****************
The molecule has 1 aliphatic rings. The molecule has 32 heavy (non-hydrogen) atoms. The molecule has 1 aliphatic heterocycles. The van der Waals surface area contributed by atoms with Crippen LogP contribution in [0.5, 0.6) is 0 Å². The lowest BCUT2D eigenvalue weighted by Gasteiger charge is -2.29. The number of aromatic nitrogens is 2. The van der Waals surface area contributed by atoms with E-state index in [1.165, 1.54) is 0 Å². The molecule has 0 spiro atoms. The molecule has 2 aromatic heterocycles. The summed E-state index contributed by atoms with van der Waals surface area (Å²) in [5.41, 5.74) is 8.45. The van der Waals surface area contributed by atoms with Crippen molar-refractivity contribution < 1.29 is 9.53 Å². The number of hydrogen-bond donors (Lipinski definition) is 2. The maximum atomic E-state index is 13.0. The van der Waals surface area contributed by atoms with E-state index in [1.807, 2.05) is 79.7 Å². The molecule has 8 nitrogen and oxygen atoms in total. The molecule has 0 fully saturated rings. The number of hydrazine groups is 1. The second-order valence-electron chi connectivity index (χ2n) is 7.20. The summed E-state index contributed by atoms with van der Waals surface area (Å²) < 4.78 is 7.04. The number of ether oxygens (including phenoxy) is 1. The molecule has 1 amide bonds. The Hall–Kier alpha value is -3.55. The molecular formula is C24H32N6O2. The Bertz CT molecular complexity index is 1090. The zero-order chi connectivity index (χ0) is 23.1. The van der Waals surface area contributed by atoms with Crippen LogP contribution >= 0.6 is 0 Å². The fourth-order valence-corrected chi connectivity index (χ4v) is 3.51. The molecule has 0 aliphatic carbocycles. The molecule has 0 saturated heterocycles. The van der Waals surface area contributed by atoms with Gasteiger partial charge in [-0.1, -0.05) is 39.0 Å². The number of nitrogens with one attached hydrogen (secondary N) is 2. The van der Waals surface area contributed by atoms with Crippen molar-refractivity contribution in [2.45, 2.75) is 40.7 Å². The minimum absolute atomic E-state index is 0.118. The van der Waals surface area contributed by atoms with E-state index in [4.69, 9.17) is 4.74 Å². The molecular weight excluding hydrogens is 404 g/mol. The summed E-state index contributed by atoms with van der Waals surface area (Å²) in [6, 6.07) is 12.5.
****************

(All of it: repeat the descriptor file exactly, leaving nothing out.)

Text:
The molecule has 1 aliphatic rings. The molecule has 32 heavy (non-hydrogen) atoms. The molecule has 1 aliphatic heterocycles. The van der Waals surface area contributed by atoms with Crippen LogP contribution in [0.5, 0.6) is 0 Å². The lowest BCUT2D eigenvalue weighted by Gasteiger charge is -2.29. The number of aromatic nitrogens is 2. The van der Waals surface area contributed by atoms with E-state index in [1.165, 1.54) is 0 Å². The molecule has 0 spiro atoms. The molecule has 2 aromatic heterocycles. The summed E-state index contributed by atoms with van der Waals surface area (Å²) in [5.41, 5.74) is 8.45. The van der Waals surface area contributed by atoms with Crippen molar-refractivity contribution < 1.29 is 9.53 Å². The number of hydrogen-bond donors (Lipinski definition) is 2. The maximum atomic E-state index is 13.0. The van der Waals surface area contributed by atoms with E-state index in [1.807, 2.05) is 79.7 Å². The molecule has 8 nitrogen and oxygen atoms in total. The molecule has 0 fully saturated rings. The number of hydrazine groups is 1. The second-order valence-electron chi connectivity index (χ2n) is 7.20. The summed E-state index contributed by atoms with van der Waals surface area (Å²) < 4.78 is 7.04. The number of ether oxygens (including phenoxy) is 1. The molecule has 1 amide bonds. The Hall–Kier alpha value is -3.55. The molecular formula is C24H32N6O2. The Bertz CT molecular complexity index is 1090. The zero-order chi connectivity index (χ0) is 23.1. The van der Waals surface area contributed by atoms with Crippen LogP contribution >= 0.6 is 0 Å². The fourth-order valence-corrected chi connectivity index (χ4v) is 3.51. The molecule has 0 aliphatic carbocycles. The molecule has 0 saturated heterocycles. The van der Waals surface area contributed by atoms with Gasteiger partial charge in [-0.1, -0.05) is 39.0 Å². The number of nitrogens with one attached hydrogen (secondary N) is 2. The van der Waals surface area contributed by atoms with Crippen molar-refractivity contribution in [2.45, 2.75) is 40.7 Å². The minimum absolute atomic E-state index is 0.118. The van der Waals surface area contributed by atoms with E-state index in [4.69, 9.17) is 4.74 Å². The molecular weight excluding hydrogens is 404 g/mol. The summed E-state index contributed by atoms with van der Waals surface area (Å²) in [6, 6.07) is 12.5.